But in what sense is D at fault? D’s failure to honour a promise made to C may occur against the background of a breakdown in the relationship between the parties, for which D may not be any more to blame than C. This breakdown may create practical obstacles to the fulfilment by D of the promise, as e.g. in Guest where the promised arrangement included C’s farming the land alongside his father or brother and living in close proximity to his parents. In the Court of Appeal in Guest, Floyd LJ accepted that it was necessary to achieve a ‘clean break’ between the parties. It is not obvious that D would be at fault for refusing to fulfil his promise when this would be inconsistent with the necessity of achieving a ‘clean break’. He would be at fault for not offering some alternative recompense to C but, in these circumstances, D is not to blame for the uncertainty surrounding the calculation of such recompense, which is attributable instead to the breakdown in relations between the parties. It is thus also possible to challenge stage (i) of the three stage argument.


The track to Trump Farm, the farm in question in Guest v Guest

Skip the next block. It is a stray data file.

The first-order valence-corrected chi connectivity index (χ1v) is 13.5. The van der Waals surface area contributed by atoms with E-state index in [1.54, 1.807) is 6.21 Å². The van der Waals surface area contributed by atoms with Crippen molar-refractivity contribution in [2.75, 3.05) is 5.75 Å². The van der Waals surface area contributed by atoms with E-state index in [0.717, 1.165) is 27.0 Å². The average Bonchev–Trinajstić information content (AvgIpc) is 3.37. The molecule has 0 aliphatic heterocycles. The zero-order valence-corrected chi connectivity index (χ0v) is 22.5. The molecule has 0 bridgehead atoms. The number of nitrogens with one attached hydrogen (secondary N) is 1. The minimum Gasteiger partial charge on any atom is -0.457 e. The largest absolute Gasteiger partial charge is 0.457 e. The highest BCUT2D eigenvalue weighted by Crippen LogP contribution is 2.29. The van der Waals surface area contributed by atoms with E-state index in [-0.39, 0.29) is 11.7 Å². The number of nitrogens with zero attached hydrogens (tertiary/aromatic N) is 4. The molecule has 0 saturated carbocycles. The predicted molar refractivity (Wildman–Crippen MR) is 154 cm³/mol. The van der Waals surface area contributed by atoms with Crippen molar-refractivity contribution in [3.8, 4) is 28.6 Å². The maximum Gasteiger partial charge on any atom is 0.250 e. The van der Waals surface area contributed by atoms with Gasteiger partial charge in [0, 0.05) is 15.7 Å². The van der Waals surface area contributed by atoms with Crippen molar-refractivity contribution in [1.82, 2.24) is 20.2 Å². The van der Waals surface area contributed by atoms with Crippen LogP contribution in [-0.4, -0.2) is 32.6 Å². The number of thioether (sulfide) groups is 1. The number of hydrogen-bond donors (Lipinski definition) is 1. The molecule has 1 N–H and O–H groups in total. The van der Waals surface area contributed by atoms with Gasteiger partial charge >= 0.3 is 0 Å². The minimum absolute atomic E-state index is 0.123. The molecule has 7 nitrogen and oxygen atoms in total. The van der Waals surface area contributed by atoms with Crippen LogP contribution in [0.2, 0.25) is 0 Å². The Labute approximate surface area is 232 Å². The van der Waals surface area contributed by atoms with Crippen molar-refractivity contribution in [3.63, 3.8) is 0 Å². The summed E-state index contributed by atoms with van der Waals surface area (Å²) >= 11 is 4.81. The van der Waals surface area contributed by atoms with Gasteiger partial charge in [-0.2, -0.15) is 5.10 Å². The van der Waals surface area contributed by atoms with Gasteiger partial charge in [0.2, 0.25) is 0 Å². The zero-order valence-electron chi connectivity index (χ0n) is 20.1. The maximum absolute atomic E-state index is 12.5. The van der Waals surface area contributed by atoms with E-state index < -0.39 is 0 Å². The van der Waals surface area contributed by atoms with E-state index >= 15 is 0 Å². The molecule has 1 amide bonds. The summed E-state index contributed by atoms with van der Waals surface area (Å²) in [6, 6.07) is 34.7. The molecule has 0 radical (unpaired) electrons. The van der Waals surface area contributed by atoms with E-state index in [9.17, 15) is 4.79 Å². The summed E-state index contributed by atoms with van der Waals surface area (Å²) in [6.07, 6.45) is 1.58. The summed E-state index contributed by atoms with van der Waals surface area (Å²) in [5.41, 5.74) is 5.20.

Geograph Britain and Ireland


Proprietary estoppel, unlike contract and tort, does not involve enforcing, or responding to a breach of, a pre-existing duty of D. Rather, it determines what is necessary to prevent D unconscionably exercising a liberty not to keep a particular type of promise. In a case such as Guest, that unconscionability, in our view, consists in leaving C to suffer a detriment as a result of C’s reasonable reliance on D’s promise that D would exercise a particular legal power in C’s favour. On this vision of proprietary estoppel, there is a problem with invoking a moral obligation to keep one’s promises for the purpose of categorising D as a wrongdoer against whom all uncertainty must be resolved. Why is the moral obligation to keep one’s promises relevant in one subset of cases (those cases where the detriment is difficult to quantify) but irrelevant in other cases (where there is no difficulty in quantifying the detriment)?